Piezoelectric Materials

A piezoelectric material can be characterized, e.g., by the fractional change in its x-dimension per unit electric field in the z-direction. As an example, for the useful and commercially available (polycrystalline) material known as PZT-5H, a quoted value of the coefficient D31 S1 E3 strain in 1-direction electric field in 3-direc-tion -2.74 A V. Here the acronym PZTrefers to Strain is a fractional distortion, so that for a bar of length x L, the strain, DL L, is calculated as D31V't, if the...

Spin Injection the Johnson Silsbee Effect

Johnson and Silsbee 13 demonstrated experimentally that a non-equilibrium density of spin-polarized electrons can be transferred from a ferromagnet into a nonmagnetic metal, like aluminum, under proper conditions. An important corollary, demonstrated experimentally in their pioneering work, is that the same type of fer-romagnet-insulator-normal metal junction responds to the presence of non-equilib- Figure 8.10 Geometry of the spin injection device 14 . (a) SEM image of device with spacing L of...

What is the Future of Silicon Computer Technology

The ongoing improvement of silicon computer chips continues, with innovative new device designs appearing frequently. In addition to the International Technology Roadmap for Silicon 1 , a further analysis of the trends is given by Meindl et al. 6 . One of the recent trends has been to build the basic field effect transistor, FET, or MOSFET Metal Oxide Silicon Field Effect Transistor , on a silicon chip with a buried oxide layer BOX . The effect of the BOX is intended to reduce the thickness of...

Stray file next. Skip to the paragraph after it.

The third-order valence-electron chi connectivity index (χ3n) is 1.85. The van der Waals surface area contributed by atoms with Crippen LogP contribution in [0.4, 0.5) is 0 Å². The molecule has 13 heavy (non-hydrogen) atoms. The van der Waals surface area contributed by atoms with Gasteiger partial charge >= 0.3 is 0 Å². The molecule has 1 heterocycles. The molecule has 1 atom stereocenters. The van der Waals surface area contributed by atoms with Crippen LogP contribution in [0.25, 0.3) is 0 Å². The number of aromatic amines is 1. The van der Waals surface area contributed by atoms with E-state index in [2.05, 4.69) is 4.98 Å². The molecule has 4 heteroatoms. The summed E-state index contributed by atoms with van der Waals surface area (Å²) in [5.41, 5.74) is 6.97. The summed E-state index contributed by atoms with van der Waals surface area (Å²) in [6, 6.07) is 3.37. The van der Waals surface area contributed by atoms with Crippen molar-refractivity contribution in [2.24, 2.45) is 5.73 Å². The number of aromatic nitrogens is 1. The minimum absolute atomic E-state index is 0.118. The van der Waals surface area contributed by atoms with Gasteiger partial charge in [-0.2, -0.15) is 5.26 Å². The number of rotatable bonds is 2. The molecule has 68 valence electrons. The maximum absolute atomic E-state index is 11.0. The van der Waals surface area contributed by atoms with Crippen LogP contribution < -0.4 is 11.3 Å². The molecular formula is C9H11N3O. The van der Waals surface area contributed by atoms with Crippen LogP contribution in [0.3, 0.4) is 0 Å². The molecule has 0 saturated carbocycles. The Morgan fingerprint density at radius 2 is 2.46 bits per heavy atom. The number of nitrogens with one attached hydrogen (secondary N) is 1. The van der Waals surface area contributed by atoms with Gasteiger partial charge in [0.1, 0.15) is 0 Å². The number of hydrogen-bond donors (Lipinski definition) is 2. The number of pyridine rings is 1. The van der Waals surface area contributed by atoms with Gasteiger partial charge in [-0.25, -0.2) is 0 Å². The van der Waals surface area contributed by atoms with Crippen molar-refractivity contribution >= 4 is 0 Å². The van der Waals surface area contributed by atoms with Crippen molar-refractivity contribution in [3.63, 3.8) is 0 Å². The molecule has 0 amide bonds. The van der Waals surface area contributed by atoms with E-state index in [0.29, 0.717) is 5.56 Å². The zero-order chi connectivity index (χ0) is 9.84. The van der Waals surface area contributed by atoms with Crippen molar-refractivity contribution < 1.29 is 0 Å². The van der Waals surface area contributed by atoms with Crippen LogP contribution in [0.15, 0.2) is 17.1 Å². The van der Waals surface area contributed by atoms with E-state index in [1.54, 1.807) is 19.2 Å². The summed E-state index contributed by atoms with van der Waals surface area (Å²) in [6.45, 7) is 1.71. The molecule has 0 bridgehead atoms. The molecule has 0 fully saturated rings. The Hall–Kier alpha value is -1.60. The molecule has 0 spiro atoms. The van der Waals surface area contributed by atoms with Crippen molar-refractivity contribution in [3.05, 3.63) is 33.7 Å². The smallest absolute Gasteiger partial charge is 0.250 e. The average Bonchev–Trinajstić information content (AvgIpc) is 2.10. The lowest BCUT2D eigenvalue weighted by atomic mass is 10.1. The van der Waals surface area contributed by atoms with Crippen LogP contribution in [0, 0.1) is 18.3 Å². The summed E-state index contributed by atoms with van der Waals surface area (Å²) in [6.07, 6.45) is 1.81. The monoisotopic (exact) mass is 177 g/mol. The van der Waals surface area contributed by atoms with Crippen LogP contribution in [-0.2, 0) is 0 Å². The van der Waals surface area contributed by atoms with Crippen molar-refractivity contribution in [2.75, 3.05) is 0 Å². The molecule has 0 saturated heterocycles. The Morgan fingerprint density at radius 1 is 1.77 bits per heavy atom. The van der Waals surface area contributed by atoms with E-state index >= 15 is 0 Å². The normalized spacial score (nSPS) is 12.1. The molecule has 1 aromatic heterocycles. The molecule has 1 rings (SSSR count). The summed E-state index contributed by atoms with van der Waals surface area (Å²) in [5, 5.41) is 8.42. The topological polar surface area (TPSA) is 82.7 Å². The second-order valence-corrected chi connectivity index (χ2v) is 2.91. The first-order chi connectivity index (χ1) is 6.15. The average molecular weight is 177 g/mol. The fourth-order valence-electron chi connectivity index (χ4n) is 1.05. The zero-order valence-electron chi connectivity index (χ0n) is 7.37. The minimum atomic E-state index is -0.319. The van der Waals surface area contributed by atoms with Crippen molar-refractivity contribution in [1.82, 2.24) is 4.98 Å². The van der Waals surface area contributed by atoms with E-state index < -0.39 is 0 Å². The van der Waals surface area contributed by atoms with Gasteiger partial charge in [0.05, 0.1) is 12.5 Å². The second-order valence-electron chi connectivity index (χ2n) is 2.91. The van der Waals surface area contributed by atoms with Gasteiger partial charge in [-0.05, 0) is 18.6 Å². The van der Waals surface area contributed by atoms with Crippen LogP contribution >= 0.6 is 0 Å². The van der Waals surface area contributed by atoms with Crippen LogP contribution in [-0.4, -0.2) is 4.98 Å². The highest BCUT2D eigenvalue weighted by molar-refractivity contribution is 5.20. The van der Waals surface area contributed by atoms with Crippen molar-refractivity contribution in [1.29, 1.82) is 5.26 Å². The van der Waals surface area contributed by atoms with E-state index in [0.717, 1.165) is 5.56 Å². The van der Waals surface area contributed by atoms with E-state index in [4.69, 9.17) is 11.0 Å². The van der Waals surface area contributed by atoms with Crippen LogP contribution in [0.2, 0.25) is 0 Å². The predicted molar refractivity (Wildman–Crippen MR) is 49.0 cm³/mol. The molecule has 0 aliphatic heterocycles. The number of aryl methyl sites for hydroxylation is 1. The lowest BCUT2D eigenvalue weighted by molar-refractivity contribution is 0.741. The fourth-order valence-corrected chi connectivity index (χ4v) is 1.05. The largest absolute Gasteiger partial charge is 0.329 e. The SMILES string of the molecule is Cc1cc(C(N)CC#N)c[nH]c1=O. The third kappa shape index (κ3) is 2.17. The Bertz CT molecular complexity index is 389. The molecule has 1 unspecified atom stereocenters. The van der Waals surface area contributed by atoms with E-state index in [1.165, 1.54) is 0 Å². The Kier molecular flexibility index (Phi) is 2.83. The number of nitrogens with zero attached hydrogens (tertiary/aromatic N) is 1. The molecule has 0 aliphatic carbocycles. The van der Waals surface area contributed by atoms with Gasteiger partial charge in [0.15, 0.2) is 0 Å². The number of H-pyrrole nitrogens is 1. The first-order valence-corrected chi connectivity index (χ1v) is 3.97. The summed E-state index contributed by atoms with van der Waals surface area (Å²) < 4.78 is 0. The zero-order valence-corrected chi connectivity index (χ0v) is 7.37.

C60 Buckyball 05 nm

These molecules are empty spherical shells, containing exactly 60 carbon atoms in five- and six-membered rings. It is essentially a graphene sheet closed onto itself, with pentagons added to allow curvature. The pentagonal and hexagonal benzene rings are located in a similar fashion to pentagonal and hexagonal panels in a soccer ball. These molecules are very stable and fully tie up the four valence electrons of each carbon atom. A simple model of this molecule is shown in Figure 6.2 2 . Figure...

Ethylene C2H4 Benzene C6H6 and Acetylene C2H2

The carbon molecules considered so far have involved only single bonds, based simply on the covalent bonding found in molecular hydrogen that was discussed in Chapter 5, acting on wavefunctions as listed in Table 4.1. Carbon and other atoms also sometimes form double and triple covalent bonds. The linear acetylene molecule C2H2 is formed by carbon atoms which each share three of their four valence electrons with each other, a structure called a triple bond. Thus, six valence electrons are...

Scaling the xylophone

The familiar xylophone produces musical sounds when its keys a linear array of rectangular bars of dimensions a x b x c, with progressively longer key lengths c producing lower audio frequencies are struck by a mallet and go into transverse vibration perpendicular to the smallest, a, dimension. The traditional middle C in music corresponds to 256 Hz. If the size scale of the xylophone key is reduced to the micrometer scale, as has recently been achieved, using the semiconductor technology, and...